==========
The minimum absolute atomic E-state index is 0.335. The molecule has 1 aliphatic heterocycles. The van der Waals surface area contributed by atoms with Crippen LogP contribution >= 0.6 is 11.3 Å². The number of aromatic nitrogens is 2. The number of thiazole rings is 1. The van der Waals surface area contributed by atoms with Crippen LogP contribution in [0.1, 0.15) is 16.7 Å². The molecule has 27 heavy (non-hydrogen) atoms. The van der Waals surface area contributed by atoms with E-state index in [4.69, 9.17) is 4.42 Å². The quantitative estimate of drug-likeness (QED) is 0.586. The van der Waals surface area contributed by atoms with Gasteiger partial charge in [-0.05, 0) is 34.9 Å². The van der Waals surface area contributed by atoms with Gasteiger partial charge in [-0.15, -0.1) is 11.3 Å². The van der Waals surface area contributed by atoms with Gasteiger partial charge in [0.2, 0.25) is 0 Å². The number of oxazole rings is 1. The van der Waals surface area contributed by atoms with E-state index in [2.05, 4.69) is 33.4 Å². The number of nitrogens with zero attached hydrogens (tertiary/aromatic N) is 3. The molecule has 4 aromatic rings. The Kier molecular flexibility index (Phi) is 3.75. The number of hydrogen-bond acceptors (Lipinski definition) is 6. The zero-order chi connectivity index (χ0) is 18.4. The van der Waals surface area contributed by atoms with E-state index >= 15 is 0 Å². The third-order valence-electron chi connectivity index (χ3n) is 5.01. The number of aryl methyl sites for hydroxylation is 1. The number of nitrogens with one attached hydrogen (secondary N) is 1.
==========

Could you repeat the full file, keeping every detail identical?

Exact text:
The minimum absolute atomic E-state index is 0.335. The molecule has 1 aliphatic heterocycles. The van der Waals surface area contributed by atoms with Crippen LogP contribution >= 0.6 is 11.3 Å². The number of aromatic nitrogens is 2. The number of thiazole rings is 1. The van der Waals surface area contributed by atoms with Crippen LogP contribution in [0.1, 0.15) is 16.7 Å². The molecule has 27 heavy (non-hydrogen) atoms. The van der Waals surface area contributed by atoms with E-state index in [4.69, 9.17) is 4.42 Å². The quantitative estimate of drug-likeness (QED) is 0.586. The van der Waals surface area contributed by atoms with Gasteiger partial charge in [-0.05, 0) is 34.9 Å². The van der Waals surface area contributed by atoms with Gasteiger partial charge in [-0.15, -0.1) is 11.3 Å². The van der Waals surface area contributed by atoms with Gasteiger partial charge in [0.2, 0.25) is 0 Å². The number of oxazole rings is 1. The van der Waals surface area contributed by atoms with E-state index in [2.05, 4.69) is 33.4 Å². The number of nitrogens with zero attached hydrogens (tertiary/aromatic N) is 3. The molecule has 4 aromatic rings. The Kier molecular flexibility index (Phi) is 3.75. The number of hydrogen-bond acceptors (Lipinski definition) is 6. The zero-order chi connectivity index (χ0) is 18.4. The van der Waals surface area contributed by atoms with E-state index >= 15 is 0 Å². The third-order valence-electron chi connectivity index (χ3n) is 5.01. The number of aryl methyl sites for hydroxylation is 1. The number of nitrogens with one attached hydrogen (secondary N) is 1.